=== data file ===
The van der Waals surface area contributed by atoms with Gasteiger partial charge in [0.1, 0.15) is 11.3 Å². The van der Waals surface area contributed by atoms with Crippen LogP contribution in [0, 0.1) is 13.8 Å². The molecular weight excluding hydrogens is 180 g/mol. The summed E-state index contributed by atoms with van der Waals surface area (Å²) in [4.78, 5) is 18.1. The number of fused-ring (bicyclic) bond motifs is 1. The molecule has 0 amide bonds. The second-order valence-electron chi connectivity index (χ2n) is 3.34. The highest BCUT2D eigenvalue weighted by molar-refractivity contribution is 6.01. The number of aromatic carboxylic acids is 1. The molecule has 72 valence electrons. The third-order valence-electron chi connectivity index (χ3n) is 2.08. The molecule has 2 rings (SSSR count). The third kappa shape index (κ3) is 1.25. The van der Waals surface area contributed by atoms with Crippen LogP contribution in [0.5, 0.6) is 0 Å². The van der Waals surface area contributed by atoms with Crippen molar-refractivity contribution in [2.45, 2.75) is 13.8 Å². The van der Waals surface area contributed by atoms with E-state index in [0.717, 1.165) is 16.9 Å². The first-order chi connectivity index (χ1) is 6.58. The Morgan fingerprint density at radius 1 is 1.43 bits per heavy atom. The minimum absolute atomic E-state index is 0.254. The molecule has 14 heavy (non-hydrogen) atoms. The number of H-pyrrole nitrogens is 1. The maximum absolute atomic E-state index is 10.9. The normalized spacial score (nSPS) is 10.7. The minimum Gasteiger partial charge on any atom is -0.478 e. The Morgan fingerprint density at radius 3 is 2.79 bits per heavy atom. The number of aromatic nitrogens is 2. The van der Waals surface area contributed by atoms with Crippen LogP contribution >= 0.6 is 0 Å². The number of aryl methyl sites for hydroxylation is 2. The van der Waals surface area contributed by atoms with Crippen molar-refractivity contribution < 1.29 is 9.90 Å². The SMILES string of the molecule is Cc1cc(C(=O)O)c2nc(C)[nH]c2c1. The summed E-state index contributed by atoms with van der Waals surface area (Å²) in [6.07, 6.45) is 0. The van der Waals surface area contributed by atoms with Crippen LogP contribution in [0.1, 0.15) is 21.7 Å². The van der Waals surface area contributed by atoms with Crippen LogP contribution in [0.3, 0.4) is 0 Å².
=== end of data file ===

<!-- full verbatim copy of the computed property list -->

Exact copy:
The van der Waals surface area contributed by atoms with Gasteiger partial charge in [0.1, 0.15) is 11.3 Å². The van der Waals surface area contributed by atoms with Crippen LogP contribution in [0, 0.1) is 13.8 Å². The molecular weight excluding hydrogens is 180 g/mol. The summed E-state index contributed by atoms with van der Waals surface area (Å²) in [4.78, 5) is 18.1. The number of fused-ring (bicyclic) bond motifs is 1. The molecule has 0 amide bonds. The second-order valence-electron chi connectivity index (χ2n) is 3.34. The highest BCUT2D eigenvalue weighted by molar-refractivity contribution is 6.01. The number of aromatic carboxylic acids is 1. The molecule has 72 valence electrons. The third-order valence-electron chi connectivity index (χ3n) is 2.08. The molecule has 2 rings (SSSR count). The third kappa shape index (κ3) is 1.25. The van der Waals surface area contributed by atoms with Crippen LogP contribution in [0.5, 0.6) is 0 Å². The van der Waals surface area contributed by atoms with Crippen molar-refractivity contribution in [2.45, 2.75) is 13.8 Å². The van der Waals surface area contributed by atoms with E-state index in [0.717, 1.165) is 16.9 Å². The first-order chi connectivity index (χ1) is 6.58. The Morgan fingerprint density at radius 1 is 1.43 bits per heavy atom. The minimum absolute atomic E-state index is 0.254. The molecule has 14 heavy (non-hydrogen) atoms. The number of H-pyrrole nitrogens is 1. The maximum absolute atomic E-state index is 10.9. The normalized spacial score (nSPS) is 10.7. The minimum Gasteiger partial charge on any atom is -0.478 e. The Morgan fingerprint density at radius 3 is 2.79 bits per heavy atom. The number of aromatic nitrogens is 2. The van der Waals surface area contributed by atoms with Crippen LogP contribution >= 0.6 is 0 Å². The number of aryl methyl sites for hydroxylation is 2. The van der Waals surface area contributed by atoms with Crippen molar-refractivity contribution < 1.29 is 9.90 Å². The SMILES string of the molecule is Cc1cc(C(=O)O)c2nc(C)[nH]c2c1. The summed E-state index contributed by atoms with van der Waals surface area (Å²) in [6.07, 6.45) is 0. The van der Waals surface area contributed by atoms with Crippen LogP contribution in [0.1, 0.15) is 21.7 Å². The van der Waals surface area contributed by atoms with Crippen LogP contribution in [0.3, 0.4) is 0 Å².